“where a journey - physical or spiritual - is fraught with protocol and ritual, overlaid and constrained by social standing. This is the inconsistency I was trying to indicate…”
I think your alluding to a dialectical perception of freedom. As Zygmunt Bauman argues, freedom does not exist as a universal condition but as a relational condition within a social structure. Following that all societies and cultures have necessitated restrictive practices to allow for varying degrees of freedom.
But I think it is more a question of attitude(s) found in aspects of Japanese culture rather than anything overly comprehensive.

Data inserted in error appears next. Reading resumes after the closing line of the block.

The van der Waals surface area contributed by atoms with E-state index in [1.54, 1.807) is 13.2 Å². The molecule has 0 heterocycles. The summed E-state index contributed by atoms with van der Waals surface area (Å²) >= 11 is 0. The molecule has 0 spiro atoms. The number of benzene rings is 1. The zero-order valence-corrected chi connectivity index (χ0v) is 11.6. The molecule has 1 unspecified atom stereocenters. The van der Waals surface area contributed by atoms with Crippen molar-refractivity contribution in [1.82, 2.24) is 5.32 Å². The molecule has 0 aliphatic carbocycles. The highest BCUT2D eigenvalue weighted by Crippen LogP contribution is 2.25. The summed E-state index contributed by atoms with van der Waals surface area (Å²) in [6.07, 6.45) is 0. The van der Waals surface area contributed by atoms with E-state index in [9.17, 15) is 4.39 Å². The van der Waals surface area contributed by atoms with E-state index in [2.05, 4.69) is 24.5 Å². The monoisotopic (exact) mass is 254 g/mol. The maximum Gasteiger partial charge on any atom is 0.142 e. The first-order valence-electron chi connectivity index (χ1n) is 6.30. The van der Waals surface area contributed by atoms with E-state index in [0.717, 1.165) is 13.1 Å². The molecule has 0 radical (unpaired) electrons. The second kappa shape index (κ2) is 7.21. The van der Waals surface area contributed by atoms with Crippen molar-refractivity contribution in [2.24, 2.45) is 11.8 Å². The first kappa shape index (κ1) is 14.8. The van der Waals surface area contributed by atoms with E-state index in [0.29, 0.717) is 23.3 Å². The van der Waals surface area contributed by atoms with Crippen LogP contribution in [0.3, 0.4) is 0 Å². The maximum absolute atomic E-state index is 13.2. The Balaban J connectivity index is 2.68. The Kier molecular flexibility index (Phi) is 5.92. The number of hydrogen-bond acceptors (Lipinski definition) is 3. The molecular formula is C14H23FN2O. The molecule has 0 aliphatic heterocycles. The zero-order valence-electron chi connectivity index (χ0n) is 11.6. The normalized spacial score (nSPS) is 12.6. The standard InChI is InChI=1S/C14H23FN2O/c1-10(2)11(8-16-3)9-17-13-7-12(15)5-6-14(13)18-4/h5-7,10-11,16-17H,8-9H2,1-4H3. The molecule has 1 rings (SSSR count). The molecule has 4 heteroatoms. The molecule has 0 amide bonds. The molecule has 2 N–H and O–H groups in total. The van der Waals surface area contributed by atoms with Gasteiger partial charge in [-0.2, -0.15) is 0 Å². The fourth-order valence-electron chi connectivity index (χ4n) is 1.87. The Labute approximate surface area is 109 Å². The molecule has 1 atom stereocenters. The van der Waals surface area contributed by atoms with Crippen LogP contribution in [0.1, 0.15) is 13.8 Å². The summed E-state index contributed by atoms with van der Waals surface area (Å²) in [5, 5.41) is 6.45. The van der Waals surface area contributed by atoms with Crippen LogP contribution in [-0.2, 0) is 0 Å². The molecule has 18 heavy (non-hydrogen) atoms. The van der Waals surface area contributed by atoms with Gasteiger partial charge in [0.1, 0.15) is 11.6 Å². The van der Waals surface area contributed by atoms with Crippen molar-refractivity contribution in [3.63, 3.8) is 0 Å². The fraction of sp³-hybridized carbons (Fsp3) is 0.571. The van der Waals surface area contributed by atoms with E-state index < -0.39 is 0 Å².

In the 1983 film Sans Soleil there is some beautiful commentary describing a ceremony held at Ueno Zoo in memory of animals that had died during the year.
“I’ve heard this sentence: “The partition that separates life from death does not appear so thick to us as it does to a Westerner.” What I have read most often in the eyes of people about to die is surprise. What I read right now in the eyes of Japanese children is curiosity, as if they were trying—in order to understand the death of an animal—to stare through the partition.”
*Above comment has been submitted by bauhauswives